LONDON (Reuters) - Iran will be ready for a new satellite launch in a few months’ time after a failed attempt this week, President Hassan Rouhani said on Wednesday, ignoring U.S. and European warnings to avoid such activity.
Western officials say the missile technology used in such launches could be applied to delivering a nuclear weapon.
Iran’s bid to send a satellite, named Payam, into orbit failed on Tuesday as its launching rocket did not reach adequate speed in its third stage.
Rouhani was quoted by state media as saying, however, that Iran had “achieved great success in building satellites and launching them. That means we are on the right track.
“The remaining problems are minor, will be resolved in a few months, and we will soon be ready for a new launch,” he said.
The United States warned Iran this month against undertaking three planned rocket launches that it said would violate a U.N. Security Council resolution because they use ballistic missile technology.
France’s Foreign Ministry on Wednesday condemned the abortive launch and urged Iran to cease ballistic missile tests, which Paris sees as of potential use for nuclear arms.
“The Iranian ballistic programme is a source of concern for the international community and France,” ministry spokeswoman Agnes von der Muhll said in a statement.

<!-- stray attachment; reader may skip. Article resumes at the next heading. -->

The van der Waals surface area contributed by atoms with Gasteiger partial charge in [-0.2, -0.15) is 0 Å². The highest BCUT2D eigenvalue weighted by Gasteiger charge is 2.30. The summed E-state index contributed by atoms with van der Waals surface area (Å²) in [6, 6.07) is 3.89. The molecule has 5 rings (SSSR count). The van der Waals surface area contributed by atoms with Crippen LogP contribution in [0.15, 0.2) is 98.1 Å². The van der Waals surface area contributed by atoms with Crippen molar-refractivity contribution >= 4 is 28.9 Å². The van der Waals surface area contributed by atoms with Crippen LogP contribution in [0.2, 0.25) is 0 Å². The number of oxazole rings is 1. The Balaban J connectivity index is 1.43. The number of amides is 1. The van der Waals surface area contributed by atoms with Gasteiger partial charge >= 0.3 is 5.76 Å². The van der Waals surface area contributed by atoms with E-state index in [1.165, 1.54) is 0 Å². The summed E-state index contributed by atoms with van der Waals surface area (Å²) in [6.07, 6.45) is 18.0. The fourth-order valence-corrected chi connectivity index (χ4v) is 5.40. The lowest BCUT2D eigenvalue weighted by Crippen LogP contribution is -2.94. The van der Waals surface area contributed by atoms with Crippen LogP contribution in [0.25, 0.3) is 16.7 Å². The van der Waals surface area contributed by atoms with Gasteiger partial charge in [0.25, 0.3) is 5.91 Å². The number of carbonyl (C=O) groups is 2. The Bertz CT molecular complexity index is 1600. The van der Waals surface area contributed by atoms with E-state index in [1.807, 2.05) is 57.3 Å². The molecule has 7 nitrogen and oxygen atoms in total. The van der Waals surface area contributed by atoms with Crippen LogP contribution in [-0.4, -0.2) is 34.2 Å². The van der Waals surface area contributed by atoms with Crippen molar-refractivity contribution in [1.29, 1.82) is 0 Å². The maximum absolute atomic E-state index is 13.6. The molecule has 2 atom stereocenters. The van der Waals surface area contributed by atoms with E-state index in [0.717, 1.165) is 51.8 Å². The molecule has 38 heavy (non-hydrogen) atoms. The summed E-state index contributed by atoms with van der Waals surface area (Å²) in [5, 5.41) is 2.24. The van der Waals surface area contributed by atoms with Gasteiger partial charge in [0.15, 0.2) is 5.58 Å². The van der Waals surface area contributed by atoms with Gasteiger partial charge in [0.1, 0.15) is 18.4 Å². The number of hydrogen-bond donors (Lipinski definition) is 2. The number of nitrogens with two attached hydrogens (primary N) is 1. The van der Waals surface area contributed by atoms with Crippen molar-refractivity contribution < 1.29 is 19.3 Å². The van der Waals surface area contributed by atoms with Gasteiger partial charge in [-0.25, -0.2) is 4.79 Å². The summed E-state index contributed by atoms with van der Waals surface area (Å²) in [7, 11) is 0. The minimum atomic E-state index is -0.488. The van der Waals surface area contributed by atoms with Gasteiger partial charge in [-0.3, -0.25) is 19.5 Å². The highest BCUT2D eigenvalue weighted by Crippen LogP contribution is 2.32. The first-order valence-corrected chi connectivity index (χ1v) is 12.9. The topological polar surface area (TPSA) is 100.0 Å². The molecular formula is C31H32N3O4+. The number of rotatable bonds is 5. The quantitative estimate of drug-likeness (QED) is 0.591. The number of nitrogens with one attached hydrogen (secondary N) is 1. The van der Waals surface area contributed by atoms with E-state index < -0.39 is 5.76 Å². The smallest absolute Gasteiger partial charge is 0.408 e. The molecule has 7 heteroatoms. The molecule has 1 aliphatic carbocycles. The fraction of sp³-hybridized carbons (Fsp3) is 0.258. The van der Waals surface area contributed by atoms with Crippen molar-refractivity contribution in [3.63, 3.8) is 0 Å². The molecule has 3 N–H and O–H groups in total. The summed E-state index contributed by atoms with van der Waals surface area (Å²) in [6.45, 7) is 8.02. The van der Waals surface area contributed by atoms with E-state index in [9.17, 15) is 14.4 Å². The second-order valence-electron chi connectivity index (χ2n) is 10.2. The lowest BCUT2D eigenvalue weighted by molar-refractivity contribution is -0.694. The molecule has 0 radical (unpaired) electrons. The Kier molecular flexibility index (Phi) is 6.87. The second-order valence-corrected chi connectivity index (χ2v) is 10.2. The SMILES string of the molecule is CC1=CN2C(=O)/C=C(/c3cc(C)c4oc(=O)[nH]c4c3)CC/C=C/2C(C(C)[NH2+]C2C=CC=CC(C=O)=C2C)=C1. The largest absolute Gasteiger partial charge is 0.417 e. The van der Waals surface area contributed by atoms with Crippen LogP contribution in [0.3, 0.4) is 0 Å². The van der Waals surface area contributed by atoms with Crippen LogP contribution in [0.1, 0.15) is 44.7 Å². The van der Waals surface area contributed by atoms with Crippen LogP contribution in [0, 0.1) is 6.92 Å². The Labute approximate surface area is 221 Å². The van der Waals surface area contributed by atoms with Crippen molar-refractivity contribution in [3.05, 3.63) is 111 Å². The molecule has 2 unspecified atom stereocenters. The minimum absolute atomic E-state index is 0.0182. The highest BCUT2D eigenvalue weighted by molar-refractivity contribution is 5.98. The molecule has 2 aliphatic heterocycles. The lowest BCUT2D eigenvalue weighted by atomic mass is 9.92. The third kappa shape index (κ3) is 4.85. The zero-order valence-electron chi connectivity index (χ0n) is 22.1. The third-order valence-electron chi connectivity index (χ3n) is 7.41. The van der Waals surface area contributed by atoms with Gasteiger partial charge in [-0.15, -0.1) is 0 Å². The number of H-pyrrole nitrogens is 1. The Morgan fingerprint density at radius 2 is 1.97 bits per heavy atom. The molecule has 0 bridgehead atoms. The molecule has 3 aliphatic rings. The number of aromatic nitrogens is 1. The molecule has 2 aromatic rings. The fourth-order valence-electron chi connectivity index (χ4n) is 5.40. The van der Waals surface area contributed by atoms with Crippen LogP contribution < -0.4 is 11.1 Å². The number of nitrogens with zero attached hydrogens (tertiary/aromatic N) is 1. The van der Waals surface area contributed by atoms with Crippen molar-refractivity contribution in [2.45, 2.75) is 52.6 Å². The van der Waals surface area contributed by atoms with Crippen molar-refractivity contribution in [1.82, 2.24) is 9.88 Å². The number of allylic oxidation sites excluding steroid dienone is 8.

“We call on Iran not to proceed with new ballistic missile tests designed to be able to carry nuclear weapons, including space launchers, and urge Iran to respect its obligations under all U.N. Security Council resolutions,” von der Muhll said.
Reacting to the French comments, the Iranian foreign ministry’s spokesman said Iran’s satellite capabilities did not breach UN resolutions or any other international conventions since they “did not have a military nature.”
“The Islamic Republic will choose a path that serves the nation’s long term and strategic interests, and will not sacrifice the scientific development of the country for baseless and fabricated concerns of foreign countries,” Bahram Qasemi was quoted as saying by IRNA.
Under the U.N. resolution enshrining Iran’s 2015 nuclear deal with Britain, China, France, Germany, Russia and the United States, Tehran is “called upon” to refrain from work on ballistic missiles suitable for carrying nuclear weapons.
Some states say this phrasing does not make it an obligatory commitment. Iran has repeatedly said the ballistic missiles it is developing are purely defensive in purpose and not designed to carry nuclear warheads.
The nuclear deal is now at risk after President Donald Trump withdrew the United States from it, in part because it did not cover Iran’s ballistic missile programme, and reimposed tough sanctions on Tehran.
Reporting by Bozorgmehr Sharafedin in London and Johgn Irish in Paris; Editing by Mark Heinrich and Toby Chopra